The United States of America, commonly known as the United States, is a federal country primarily located in North America. It consists of 50 states, a federal capital district, and five major unincorporated territories. Most Americans have more frequent contact with their state and local governments than with the federal government. Schools, libraries, police and fire departments, housing services, parks and recreation services, emergency medical services, municipal courts, public transportation, streets, and other public works usually fall under the responsibility of state and local governments. Subnational government officials in the United States are generally highly empowered to respond to the needs and priorities of their constituents across all levels of the multilevel governance system.

The United States is a federal country comprised of three levels of government: federal, state, and local. The U.S. Constitution provides the overarching framework for federal-state relations, while state-local government relations in the U.S. are governed by the state constitution and state-level legislation in each state. States represent the primary territorial-administrative subdivision of the United States. In turn, states are subdivided into counties or county-equivalent units. The third territorial-administrative level of the United States is formed by subcounty local governments, consisting of municipalities and township governments. The local government structure further includes elected school district governments and other special-purpose local government entities.

State governments, county governments, and municipal and township governments should be considered devolved subnational government institutions with extensive powers and functional responsibilities. Independent school district governments with elected school boards—as well as other elected special purpose governments in the United States with their own taxation powers—should generally be considered devolved local government institutions with limited functional responsibilities.

Even though the subsidiarity principle is not formally established in the U.S. Constitution, there is a clear recognition in American federalism of the principles of states’ rights and local self-governance. As a result, most frontline public services are delivered by state and local governments at the lowest government level that can deliver the relevant services efficiently.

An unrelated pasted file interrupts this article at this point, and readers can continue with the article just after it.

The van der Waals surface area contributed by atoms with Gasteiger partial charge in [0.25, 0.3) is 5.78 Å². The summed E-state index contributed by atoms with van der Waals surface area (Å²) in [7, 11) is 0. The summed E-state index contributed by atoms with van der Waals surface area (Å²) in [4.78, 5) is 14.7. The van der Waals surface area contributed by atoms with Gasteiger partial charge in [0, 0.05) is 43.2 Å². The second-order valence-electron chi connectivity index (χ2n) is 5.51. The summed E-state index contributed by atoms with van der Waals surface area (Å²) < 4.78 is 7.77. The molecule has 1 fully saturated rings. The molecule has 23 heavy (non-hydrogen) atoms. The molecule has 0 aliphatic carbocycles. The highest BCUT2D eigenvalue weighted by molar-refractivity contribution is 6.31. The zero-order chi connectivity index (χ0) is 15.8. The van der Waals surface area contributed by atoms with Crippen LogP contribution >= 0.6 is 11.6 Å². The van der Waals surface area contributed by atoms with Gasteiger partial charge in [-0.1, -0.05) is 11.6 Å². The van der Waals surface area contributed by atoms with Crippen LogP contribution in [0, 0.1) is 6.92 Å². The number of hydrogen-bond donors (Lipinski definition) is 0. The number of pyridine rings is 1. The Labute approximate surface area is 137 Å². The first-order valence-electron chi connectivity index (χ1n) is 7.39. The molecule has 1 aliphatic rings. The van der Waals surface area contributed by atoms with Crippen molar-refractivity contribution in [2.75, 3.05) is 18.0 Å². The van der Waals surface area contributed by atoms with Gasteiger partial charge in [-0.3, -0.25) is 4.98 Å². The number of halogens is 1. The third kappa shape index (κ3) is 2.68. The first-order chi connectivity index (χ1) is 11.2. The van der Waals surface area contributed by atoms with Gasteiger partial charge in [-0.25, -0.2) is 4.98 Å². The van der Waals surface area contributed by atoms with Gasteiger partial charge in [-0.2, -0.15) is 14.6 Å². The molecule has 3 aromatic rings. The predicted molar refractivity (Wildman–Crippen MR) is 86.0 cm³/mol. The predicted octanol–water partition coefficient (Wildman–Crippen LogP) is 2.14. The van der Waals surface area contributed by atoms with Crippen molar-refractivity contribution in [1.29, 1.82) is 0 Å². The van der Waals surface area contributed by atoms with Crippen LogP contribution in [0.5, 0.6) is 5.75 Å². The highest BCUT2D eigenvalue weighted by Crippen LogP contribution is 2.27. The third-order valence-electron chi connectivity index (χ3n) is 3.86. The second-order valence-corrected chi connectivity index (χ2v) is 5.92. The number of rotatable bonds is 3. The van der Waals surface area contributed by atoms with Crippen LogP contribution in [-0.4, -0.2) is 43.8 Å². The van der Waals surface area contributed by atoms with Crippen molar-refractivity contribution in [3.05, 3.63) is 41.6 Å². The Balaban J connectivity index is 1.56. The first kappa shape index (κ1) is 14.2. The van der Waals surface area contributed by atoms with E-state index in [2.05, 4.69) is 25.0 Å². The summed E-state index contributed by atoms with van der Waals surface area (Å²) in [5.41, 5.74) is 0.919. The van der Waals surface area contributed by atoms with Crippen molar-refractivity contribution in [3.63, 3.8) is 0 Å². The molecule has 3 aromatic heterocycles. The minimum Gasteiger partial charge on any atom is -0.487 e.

This does not mean that state and local governments ‘go it alone’. Federal and state policy objectives are frequently pursued by ensuring stronger, more coordinated, and better funded partnerships among federal, state, and local governments. As a result, the American multilevel governance system is commonly referred to as “marble cake federalism” as responsibilities for policy setting, financing, administering, and delivering public services are commonly shared among different levels of government.

State and local government officials in the United States are highly empowered to respond to the needs and priorities of their constituents. When the multilevel governance system in the United States is assessed using the LoGICA Score Card, the resulting LoGICA Scorecard Total is 93.5 points (out of 100), scoring high across all five dimensions of multilevel governance.

LoGICA Assessments

LoGICA Intergovernmental Profile: USA 2022 (PDF / Excel)

Additional resources

Local Government Autonomy in the United States of America (Boex and Wolman, 2021)

United States of America Country Profile (World Observatory on Subnational Governance and Investment, OECD/UCLG)

Local government country profile: United States of America (UN Women)

United States of America: Country Profile (Forum of Federations)

Back to Local Public Sector Alliance Intergovernmental Profiles – Country Page

Last updated: September 24, 2023